“i find antique shops incredibly boring” — selwyn hyams, pilgrims progressBack
Jennifer Lee O'Brien
“There’s a very good poem by T.S. Eliot, called The Love Song of J. Alfred Prufrock. It goes, ‘…prepare a face to meet the faces that you meet’. Well I don’t have to do that, do I?”
Pressed between two clean-lined, grey blocks of flats on Bridgewater Street is a five storey, red-brick’d building; once the workplace for seventeenth century cotton merchants, and now the home of Selwyn Hyams’ antique and restoration business, Pilgrims Progress.
Selwyn has worked on Bridgewater Street for thirty years, first in a seven-storey warehouse that he sold in 2010, when he downsized his stock and showrooms and moved everything into his workshop space next door. He has re-installed three themed rooms on the first floor of Pilgrims Progress so that people can still time-travel amongst the piles of antiques and his workshops, and the converted warehouse now stitches together the new builds of student accommodation and flats springing up around Bridgewater Street and Jamaica Street.
“The developers are changing it into somewhere for people to live, as is the way,” says Selwyn. “I’m in an area now called The Baltic Triangle, which is very much in the throes of gentrification. There has always been a plan for this area to be revitalised as an art and student space — it was on the books fifteen, twenty years ago. But things don’t change overnight, do they?
“Fifteen years ago I wouldn’t have had that window open,” he says, nodding at the draughty open space where furniture is hoisted between the floors.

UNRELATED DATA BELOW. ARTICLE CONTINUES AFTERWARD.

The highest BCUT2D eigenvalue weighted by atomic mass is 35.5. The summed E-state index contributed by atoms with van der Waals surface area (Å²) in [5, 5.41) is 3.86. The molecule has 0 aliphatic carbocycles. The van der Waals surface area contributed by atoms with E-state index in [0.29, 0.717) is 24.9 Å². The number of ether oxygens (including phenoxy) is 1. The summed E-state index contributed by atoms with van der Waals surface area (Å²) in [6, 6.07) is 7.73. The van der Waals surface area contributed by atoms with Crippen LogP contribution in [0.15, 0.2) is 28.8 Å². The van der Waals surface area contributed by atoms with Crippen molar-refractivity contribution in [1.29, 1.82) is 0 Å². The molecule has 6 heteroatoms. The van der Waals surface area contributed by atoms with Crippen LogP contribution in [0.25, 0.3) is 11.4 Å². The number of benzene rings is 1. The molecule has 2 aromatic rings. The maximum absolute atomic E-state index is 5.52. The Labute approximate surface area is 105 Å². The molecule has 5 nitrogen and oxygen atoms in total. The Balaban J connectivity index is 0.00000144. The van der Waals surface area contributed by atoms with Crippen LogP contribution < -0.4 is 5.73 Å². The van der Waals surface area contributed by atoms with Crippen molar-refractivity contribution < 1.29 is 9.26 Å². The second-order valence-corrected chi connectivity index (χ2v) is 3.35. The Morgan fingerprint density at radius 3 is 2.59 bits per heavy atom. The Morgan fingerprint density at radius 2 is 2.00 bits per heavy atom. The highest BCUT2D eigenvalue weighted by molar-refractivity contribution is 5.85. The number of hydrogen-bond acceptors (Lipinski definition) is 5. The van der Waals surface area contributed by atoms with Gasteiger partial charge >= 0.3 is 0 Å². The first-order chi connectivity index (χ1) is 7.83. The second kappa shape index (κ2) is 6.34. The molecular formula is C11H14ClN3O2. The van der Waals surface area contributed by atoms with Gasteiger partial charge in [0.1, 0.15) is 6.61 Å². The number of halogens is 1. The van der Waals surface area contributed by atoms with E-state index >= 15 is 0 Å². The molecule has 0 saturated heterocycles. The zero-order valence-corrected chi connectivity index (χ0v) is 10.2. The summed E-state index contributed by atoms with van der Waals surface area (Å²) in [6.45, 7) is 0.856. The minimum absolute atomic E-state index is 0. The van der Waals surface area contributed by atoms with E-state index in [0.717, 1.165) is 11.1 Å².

“People used to get beaten up outside, their cars broken into, radios would get stolen. Of course, there’s no value in radios now.
“I’ve earned my stripes as far as that goes. This wasn’t always a nice place to be.”
November weather gave us some typical greys on the day we arrived at Pilgrims Progress, and upon reaching the heavy black door we became (atypically) nervous about pressing the buzzer. We’ve become acclimatised to all these modern ‘hello, bonjour, don’t you dare pass us by, look at the fuzzy cacti’-type entranceways, and the thought of pressing this small buzzer and waiting for what came next was enough to put us off the adventure all together. Embarrassing, really.
We think we can hear someone coming down the stairs inside, and that only increases our anxiety as we hover outside that heavy black door, until the door opens, and we’re greeted by a man in a red boiler suit and blue knit cap.